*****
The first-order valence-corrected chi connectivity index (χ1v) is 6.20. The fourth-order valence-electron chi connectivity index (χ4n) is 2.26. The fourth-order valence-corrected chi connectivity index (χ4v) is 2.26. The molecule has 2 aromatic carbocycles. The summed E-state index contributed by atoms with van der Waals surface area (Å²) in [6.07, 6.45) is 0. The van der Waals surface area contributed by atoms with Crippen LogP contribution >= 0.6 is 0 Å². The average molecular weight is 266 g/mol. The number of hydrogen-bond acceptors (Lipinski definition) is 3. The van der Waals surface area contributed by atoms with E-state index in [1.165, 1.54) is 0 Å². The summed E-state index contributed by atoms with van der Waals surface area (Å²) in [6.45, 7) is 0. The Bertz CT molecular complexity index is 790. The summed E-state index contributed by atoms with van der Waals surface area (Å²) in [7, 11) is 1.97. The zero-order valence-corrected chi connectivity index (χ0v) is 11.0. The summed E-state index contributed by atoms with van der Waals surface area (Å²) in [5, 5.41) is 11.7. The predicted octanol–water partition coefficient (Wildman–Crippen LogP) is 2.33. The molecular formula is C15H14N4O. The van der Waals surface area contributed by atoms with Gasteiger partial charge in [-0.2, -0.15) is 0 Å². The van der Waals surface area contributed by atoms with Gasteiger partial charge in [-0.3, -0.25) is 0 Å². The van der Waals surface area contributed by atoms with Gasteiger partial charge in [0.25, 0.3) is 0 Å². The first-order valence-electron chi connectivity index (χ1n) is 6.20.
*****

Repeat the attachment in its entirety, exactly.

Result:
The first-order valence-corrected chi connectivity index (χ1v) is 6.20. The fourth-order valence-electron chi connectivity index (χ4n) is 2.26. The fourth-order valence-corrected chi connectivity index (χ4v) is 2.26. The molecule has 2 aromatic carbocycles. The summed E-state index contributed by atoms with van der Waals surface area (Å²) in [6.07, 6.45) is 0. The van der Waals surface area contributed by atoms with Crippen LogP contribution >= 0.6 is 0 Å². The average molecular weight is 266 g/mol. The number of hydrogen-bond acceptors (Lipinski definition) is 3. The van der Waals surface area contributed by atoms with E-state index in [1.165, 1.54) is 0 Å². The summed E-state index contributed by atoms with van der Waals surface area (Å²) in [6.45, 7) is 0. The Bertz CT molecular complexity index is 790. The summed E-state index contributed by atoms with van der Waals surface area (Å²) in [7, 11) is 1.97. The zero-order valence-corrected chi connectivity index (χ0v) is 11.0. The summed E-state index contributed by atoms with van der Waals surface area (Å²) in [5, 5.41) is 11.7. The predicted octanol–water partition coefficient (Wildman–Crippen LogP) is 2.33. The molecular formula is C15H14N4O. The van der Waals surface area contributed by atoms with Gasteiger partial charge in [-0.2, -0.15) is 0 Å². The van der Waals surface area contributed by atoms with Gasteiger partial charge in [-0.3, -0.25) is 0 Å². The van der Waals surface area contributed by atoms with Gasteiger partial charge in [0.25, 0.3) is 0 Å². The first-order valence-electron chi connectivity index (χ1n) is 6.20.